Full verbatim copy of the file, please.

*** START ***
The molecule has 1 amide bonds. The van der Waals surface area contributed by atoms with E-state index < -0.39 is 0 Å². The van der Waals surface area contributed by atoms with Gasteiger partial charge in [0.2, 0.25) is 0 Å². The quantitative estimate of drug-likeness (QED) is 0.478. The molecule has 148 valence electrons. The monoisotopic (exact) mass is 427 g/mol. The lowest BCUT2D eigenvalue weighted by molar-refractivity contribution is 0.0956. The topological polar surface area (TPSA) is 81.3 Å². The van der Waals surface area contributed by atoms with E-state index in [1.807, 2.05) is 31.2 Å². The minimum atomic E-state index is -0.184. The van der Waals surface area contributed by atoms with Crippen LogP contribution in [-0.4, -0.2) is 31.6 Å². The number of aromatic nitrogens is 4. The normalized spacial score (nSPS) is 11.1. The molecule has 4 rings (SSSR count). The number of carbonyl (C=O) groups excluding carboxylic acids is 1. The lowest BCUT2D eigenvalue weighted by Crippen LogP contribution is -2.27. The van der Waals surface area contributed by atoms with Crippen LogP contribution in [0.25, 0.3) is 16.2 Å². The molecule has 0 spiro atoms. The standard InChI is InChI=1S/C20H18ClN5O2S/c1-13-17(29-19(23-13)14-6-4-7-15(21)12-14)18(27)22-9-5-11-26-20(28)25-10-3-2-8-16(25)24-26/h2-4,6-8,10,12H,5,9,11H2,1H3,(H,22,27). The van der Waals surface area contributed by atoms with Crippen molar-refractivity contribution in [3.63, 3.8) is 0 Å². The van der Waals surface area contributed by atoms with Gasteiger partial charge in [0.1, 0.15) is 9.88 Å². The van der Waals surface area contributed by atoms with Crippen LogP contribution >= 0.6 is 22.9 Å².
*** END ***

The molecule has 1 amide bonds. The van der Waals surface area contributed by atoms with E-state index < -0.39 is 0 Å². The van der Waals surface area contributed by atoms with Gasteiger partial charge in [0.2, 0.25) is 0 Å². The quantitative estimate of drug-likeness (QED) is 0.478. The molecule has 148 valence electrons. The monoisotopic (exact) mass is 427 g/mol. The lowest BCUT2D eigenvalue weighted by molar-refractivity contribution is 0.0956. The topological polar surface area (TPSA) is 81.3 Å². The van der Waals surface area contributed by atoms with E-state index in [1.807, 2.05) is 31.2 Å². The minimum atomic E-state index is -0.184. The van der Waals surface area contributed by atoms with Crippen LogP contribution in [-0.4, -0.2) is 31.6 Å². The number of aromatic nitrogens is 4. The normalized spacial score (nSPS) is 11.1. The molecule has 4 rings (SSSR count). The number of carbonyl (C=O) groups excluding carboxylic acids is 1. The lowest BCUT2D eigenvalue weighted by Crippen LogP contribution is -2.27. The van der Waals surface area contributed by atoms with Crippen LogP contribution in [0.25, 0.3) is 16.2 Å². The molecule has 0 spiro atoms. The standard InChI is InChI=1S/C20H18ClN5O2S/c1-13-17(29-19(23-13)14-6-4-7-15(21)12-14)18(27)22-9-5-11-26-20(28)25-10-3-2-8-16(25)24-26/h2-4,6-8,10,12H,5,9,11H2,1H3,(H,22,27). The van der Waals surface area contributed by atoms with Crippen molar-refractivity contribution in [3.63, 3.8) is 0 Å². The van der Waals surface area contributed by atoms with Gasteiger partial charge in [0.1, 0.15) is 9.88 Å². The van der Waals surface area contributed by atoms with Crippen LogP contribution >= 0.6 is 22.9 Å².